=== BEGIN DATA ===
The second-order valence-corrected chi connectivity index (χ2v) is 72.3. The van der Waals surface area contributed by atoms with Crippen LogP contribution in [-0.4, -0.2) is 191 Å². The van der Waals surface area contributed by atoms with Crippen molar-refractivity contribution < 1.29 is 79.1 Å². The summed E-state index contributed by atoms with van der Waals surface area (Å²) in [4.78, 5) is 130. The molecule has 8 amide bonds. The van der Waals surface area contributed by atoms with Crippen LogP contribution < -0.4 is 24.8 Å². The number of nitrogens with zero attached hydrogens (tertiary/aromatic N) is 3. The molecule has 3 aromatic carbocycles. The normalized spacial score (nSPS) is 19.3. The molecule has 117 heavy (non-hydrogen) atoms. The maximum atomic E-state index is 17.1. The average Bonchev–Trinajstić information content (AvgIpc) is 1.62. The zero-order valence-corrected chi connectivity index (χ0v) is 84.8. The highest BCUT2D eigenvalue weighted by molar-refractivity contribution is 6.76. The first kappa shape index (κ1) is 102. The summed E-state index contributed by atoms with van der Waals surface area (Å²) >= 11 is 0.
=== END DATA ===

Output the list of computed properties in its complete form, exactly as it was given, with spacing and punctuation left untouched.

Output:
The second-order valence-corrected chi connectivity index (χ2v) is 72.3. The van der Waals surface area contributed by atoms with Crippen LogP contribution in [-0.4, -0.2) is 191 Å². The van der Waals surface area contributed by atoms with Crippen molar-refractivity contribution < 1.29 is 79.1 Å². The summed E-state index contributed by atoms with van der Waals surface area (Å²) in [4.78, 5) is 130. The molecule has 8 amide bonds. The van der Waals surface area contributed by atoms with Crippen LogP contribution < -0.4 is 24.8 Å². The number of nitrogens with zero attached hydrogens (tertiary/aromatic N) is 3. The molecule has 3 aromatic carbocycles. The normalized spacial score (nSPS) is 19.3. The molecule has 117 heavy (non-hydrogen) atoms. The maximum atomic E-state index is 17.1. The average Bonchev–Trinajstić information content (AvgIpc) is 1.62. The zero-order valence-corrected chi connectivity index (χ0v) is 84.8. The highest BCUT2D eigenvalue weighted by molar-refractivity contribution is 6.76. The first kappa shape index (κ1) is 102. The summed E-state index contributed by atoms with van der Waals surface area (Å²) >= 11 is 0.